Ever since I got my first gaming console (Nintendo GameCube) all the way back in 2005, I have played many games from many different consoles such as the Wii, Xbox 360, Nintendo Switch and PlayStation 4. There have been many games throughout my gaming journey that have provided me great memories, which not only made fall in love with the game I’m playing, but gaming as a whole. For this list, I am looking at the 10 video games that have most contributed to my love of gaming, making memories that still hang in my mind. While I play a lot of sports games, those will not appear on this list as it will compose of story-based games. Spoiler warning for each game included on this list and each link is my review of the game the moment takes place in.
10. The ending of Assassin’s Creed: Brotherhood
Growing up, I was told that video games tend to suffer from terrible or bland endings. Even the endings of the Gothic trilogy are nothing special. However, the ending of Assassin’s Creed: Brotherhood changed that, making it the first great ending I have seen for a video game. While it wasn’t the last, Brotherhood remains the best video game ending I have ever seen. After Ezio Auditore hid the Apple of Eden underneath the Roman Colosseum, Desmond Miles and his allies attempt to recover the artifact. After a pulse-pounding sequence to get the artifact, Desmond is suddenly taken over by Juno as she explains how humans lack knowledge and he is a direct descendant of the First Civilization. Desmond is forced to stab ally Lucy Stillman in the abdomen, killing her as Desmond falls into a coma. The sequence building up to it was brilliant and the pay-off of the twist and exposition for Juno made the journey worth it while raising the anticipation for the third game in the Ezio trilogy. While Revelations was a disappointment, the ending of Brotherhood was still fantastic, making it one of the best games in the franchise.
9. The quest for the Elders Scroll at the Tower of Mzark in The Elders Scrolls V: Skyrim
The Elder Scrolls V: Skyrim was one of the first modern RPGs games I have played. When I first downloaded the game onto my PC, I struggled my way through the game. I stuck with the main story as I gathered my bearings during the first few levels. Because I get easily attached to stories , I began my quest for the Elder Scroll: Dragon underleveled. I entered the dwarven city of Alftand, which led me to spend four hours constantly dying, losing my way and getting stumped on the puzzles. This quest was an intense experience for my 15-year-old self, as I became completely immersed in the adventure. I was determined to win and, fueled by the epic music, I became captivated in the action. This sequence made me fall in love with Skyrim, while helping me improve at the game. I love the adventure RPGs provide and those four hours perfectly represent why that is the case.
8. Rafe reveals Sam hired him in Uncharted 4: A Thief’s End
Uncharted 4: A Thief’s End has one of the best stories of any video game I have ever played. The scene that emphasizes this the most is when Rafe reveals to Nathan Drake that he released his brother, Sam, from jail, contradicting Sam’s story where he was broken out by drug lord Hector Alcazar. This is vital, as Sam’s story that he needs to find Henry Avery’s treasure or Hector will kill him was false. Nate left his wife, Elena, to go on this adventure to save Sam, making the realization for Nate a painful one, as Nate lied to Elena about his whereabouts. After Rafe tosses Nate down a cliff, Nate is saved by Elena, causing them to begin to reconcile as they attempt to rescue Sam. What makes this great is not only the believable and well-executed twist, but also the repercussions of it, as they allow for incredible character growth. Nate and Elena’s conversations as they rescue Sam are beautifully written, making it my favorite video game relationship. This twist thoroughly develops the characters and their relationships, making it a very heartfelt scene and cementing this game as one of my favorites.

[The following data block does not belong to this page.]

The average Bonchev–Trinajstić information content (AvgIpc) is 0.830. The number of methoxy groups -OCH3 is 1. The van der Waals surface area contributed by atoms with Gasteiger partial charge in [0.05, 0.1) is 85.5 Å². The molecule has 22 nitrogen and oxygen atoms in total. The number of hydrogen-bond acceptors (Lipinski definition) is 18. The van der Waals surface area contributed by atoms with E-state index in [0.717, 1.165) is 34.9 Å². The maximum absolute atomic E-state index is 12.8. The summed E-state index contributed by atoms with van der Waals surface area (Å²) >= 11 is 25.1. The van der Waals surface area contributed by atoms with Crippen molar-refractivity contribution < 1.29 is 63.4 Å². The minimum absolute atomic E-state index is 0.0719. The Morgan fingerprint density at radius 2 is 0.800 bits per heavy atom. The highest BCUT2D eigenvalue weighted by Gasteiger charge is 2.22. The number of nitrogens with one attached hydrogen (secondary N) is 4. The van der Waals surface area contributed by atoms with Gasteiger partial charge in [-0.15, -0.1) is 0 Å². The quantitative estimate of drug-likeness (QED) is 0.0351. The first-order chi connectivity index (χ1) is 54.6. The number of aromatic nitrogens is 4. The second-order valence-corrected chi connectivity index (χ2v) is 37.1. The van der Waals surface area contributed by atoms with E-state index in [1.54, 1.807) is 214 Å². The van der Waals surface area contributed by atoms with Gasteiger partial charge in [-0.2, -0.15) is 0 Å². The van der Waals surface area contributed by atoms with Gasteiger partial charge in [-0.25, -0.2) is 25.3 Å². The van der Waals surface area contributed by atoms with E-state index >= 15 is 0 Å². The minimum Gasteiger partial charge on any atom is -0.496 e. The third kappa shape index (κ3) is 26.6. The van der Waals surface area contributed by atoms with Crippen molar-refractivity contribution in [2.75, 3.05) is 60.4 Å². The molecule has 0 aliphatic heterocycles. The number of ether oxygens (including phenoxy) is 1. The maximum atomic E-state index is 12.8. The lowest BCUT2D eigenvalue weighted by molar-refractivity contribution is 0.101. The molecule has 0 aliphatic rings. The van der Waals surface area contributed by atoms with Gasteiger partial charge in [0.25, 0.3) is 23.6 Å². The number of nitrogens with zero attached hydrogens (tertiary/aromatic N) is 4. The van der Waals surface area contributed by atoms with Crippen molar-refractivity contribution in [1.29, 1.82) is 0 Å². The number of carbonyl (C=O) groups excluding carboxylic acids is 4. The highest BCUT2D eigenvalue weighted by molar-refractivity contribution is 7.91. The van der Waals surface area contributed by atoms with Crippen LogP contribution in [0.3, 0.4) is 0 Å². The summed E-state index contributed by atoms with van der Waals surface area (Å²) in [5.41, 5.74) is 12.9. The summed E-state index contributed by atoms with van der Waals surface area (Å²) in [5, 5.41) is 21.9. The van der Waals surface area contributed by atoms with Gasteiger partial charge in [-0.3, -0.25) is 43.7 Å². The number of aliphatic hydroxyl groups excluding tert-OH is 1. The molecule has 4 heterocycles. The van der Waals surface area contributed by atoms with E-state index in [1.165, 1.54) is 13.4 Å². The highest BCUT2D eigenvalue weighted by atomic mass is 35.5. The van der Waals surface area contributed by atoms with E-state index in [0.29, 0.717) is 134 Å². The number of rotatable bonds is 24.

7. Vivian’s Revenge in Paper Mario: The Thousand-Year Door
Paper Mario: The Thousand-Year Door is one of my favorite games of all time. One major reason for this are the unique characters The Thousand Year Door introduced. Vivian is the best among these characters as her story adds depth to the characters and her journey. She is a member of The Shadow Sirens, a trio of sisters who are working with the X-Nauts to steal Mario’s legendary map so they can open the Thousand-Year Door and acquire the legendary treasure. Vivian’s oldest sister, Beldam, abuses her throughout the game. In Chapter 4, Mario meets her after his name and body were stolen by Doopliss. She befriends him, not realizing that she was helping Mario, her sworn enemy. However, she decides to join him after learning his identity because he treats her better than her sisters. She becomes the best partner in the game due to her fire attacks which can burn all enemies on screen. In Chapter 8, I always have Vivian as my partner during the confrontation with The Shadow Sirens in the Palace of Shadow. By placing her in your party, you can allow Vivian to get revenge on her sisters. This makes the fight more satisfying as she punishes her abusers, creating a fantastic character arc in this Paper Mario game. It is my favorite moment in the game as it exemplifies the sheer amount of depth most partners get throughout the adventure.
6. Revenge on the Old Camp in Gothic
Speaking of revenge, Gothic provides possibly the best I have seen in any video game. When the hero gets to the Old Camp at the beginning of the game, he is weak and defenseless as many people beat him up for no good reason. The hero must work his way up the ladder, eventually joining one of the three camps in the Colony. At the start of Chapter 4, the Old Camp’s mine, the Old Mine, caves in, forcing the leader of the Old Camp, Gomez, to take over the mine in the New Camp. If you are a member of the Old Camp, you are exiled from them after they realized you were doing a quest for the Water Magicians in the New Camp. Outside of your best friends, the entirety of Old Camp becomes hostile as the guards try to kill you on sight. After the hero and Gorn free the mine from the Old Camp again, the hero eventually becomes the strongest man in the Colony. In Chapter 6, the hero uses the magic sword, Uriziel, and teleports into the Old Camp after finding a teleportation rune in the previous chapter. He goes there to reinforce his ore armor with the help of the imprisoned backsmith, Stone, slaughtering the leaders of the Old Camp in the process. Regardless if the hero was a member of the Old Camp or not, this scene is incredibly satisfying as the members of the same camp that beat you down at the beginning are left to beg for mercy as you become an unstoppable killing machine. Gothic makes you earn your increased strength after a grueling beginning, making the progression feel more natural than it would in any other game.